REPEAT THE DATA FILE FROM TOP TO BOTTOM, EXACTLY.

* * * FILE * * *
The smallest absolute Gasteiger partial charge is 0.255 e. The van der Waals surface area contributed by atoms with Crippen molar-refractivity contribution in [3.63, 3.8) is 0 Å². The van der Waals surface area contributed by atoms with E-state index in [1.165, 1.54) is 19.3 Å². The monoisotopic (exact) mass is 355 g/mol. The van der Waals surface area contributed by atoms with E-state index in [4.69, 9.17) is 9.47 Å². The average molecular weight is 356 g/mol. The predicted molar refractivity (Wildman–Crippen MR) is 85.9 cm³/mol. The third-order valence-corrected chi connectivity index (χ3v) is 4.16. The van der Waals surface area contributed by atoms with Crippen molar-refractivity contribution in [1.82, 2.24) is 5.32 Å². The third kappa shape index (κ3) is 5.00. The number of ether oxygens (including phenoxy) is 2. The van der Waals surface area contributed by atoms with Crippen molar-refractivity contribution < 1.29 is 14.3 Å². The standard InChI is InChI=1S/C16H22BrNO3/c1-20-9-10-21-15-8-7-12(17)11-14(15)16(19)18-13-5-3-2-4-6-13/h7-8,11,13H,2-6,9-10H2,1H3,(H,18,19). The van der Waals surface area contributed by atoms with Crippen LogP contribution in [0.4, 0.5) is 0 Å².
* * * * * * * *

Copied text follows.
The smallest absolute Gasteiger partial charge is 0.255 e. The van der Waals surface area contributed by atoms with Crippen molar-refractivity contribution in [3.63, 3.8) is 0 Å². The van der Waals surface area contributed by atoms with E-state index in [1.165, 1.54) is 19.3 Å². The monoisotopic (exact) mass is 355 g/mol. The van der Waals surface area contributed by atoms with E-state index in [4.69, 9.17) is 9.47 Å². The average molecular weight is 356 g/mol. The predicted molar refractivity (Wildman–Crippen MR) is 85.9 cm³/mol. The third-order valence-corrected chi connectivity index (χ3v) is 4.16. The van der Waals surface area contributed by atoms with Crippen molar-refractivity contribution in [1.82, 2.24) is 5.32 Å². The third kappa shape index (κ3) is 5.00. The number of ether oxygens (including phenoxy) is 2. The van der Waals surface area contributed by atoms with Crippen molar-refractivity contribution < 1.29 is 14.3 Å². The standard InChI is InChI=1S/C16H22BrNO3/c1-20-9-10-21-15-8-7-12(17)11-14(15)16(19)18-13-5-3-2-4-6-13/h7-8,11,13H,2-6,9-10H2,1H3,(H,18,19). The van der Waals surface area contributed by atoms with Crippen LogP contribution in [0.4, 0.5) is 0 Å².